Martin Bright

The Complex Personality of Peter Hain

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A good mini-scoop from the Independent on Sunday based on an article from Peter Hain. News stories based on articles by politicians are often the last refuge of a political journalist who has run out of road. But this piece by Jane Merrick and Brian Brady is an exception.

The former Work and Pension Secretary is putting his head above the parapet on this one and issuing a rousing call for the Labour Party to return to its true values. He makes similar points in his interview in the Sunday Telegraph, although that newspaper chose to make a little less of them.


The following two paragraphs in the Hain piece in the Sindy are a genuine challenge to the "Continuity New Labour" narrative:

"Despite Gordon Brown's best efforts, Labour has not had a clear enough narrative right across government. Ministers have developed a habit of making technocratic speeches where the very purpose of Labour gets lost. On TV and radio, some now sound more like managers than politicians.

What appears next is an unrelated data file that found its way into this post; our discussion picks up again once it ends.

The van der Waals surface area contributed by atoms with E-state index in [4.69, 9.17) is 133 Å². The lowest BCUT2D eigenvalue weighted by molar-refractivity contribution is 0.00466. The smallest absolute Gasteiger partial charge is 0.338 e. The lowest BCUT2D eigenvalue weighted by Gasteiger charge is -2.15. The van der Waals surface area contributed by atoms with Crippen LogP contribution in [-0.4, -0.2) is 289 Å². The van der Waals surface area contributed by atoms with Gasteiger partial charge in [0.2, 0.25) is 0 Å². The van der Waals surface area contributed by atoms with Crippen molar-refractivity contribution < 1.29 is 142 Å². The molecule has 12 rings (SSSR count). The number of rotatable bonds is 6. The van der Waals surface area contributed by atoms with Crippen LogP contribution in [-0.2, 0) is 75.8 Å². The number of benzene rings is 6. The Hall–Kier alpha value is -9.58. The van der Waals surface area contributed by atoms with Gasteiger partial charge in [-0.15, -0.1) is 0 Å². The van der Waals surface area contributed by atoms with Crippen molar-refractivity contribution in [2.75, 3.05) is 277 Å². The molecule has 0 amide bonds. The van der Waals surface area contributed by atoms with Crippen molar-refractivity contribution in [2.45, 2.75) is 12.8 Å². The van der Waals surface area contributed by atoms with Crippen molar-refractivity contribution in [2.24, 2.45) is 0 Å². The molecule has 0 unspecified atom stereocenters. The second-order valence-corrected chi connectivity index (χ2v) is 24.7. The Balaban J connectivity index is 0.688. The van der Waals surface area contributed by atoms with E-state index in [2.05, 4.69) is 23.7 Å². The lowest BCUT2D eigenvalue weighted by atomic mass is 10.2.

Whatever their individual policy merits, identity cards, Trident, nuclear power, Royal Mail part-privatisation and Heathrow's third runway do not add up to a programme to get the pulse of potential Labour voters racing. They may each reflect the hard politics of very difficult choices that credible, serious government for the long term always requires – and where Cameron's hypocritical posturing just demonstrates how unfit for power he is. But where is the story in all that; where is the distinctive Labour narrative; where are the Labour values of social justice and freedom? "

I have always had a lot of time for Peter Hain. He is a substantial figure, who was a great loss to the government when he was forced out in January 2008. I even wondered whether I was becoming a Hainite at one point. Over a series of articles last year he warned Brown against triangulation and urged the party to shore up its core vote withe a return to core values. In this he has been perfectly consistent. But now the stakes are higher (as Jane and Brian point out Brown is taking an increasingly strict line about loyalty.

There is a tendency inside and outside the Labour Party to write off Peter Hain as too vain, or too left-wing. Many in the party still find it hard to forgive him his Liberal Party past. But he is a much more complex figure than most people imagine.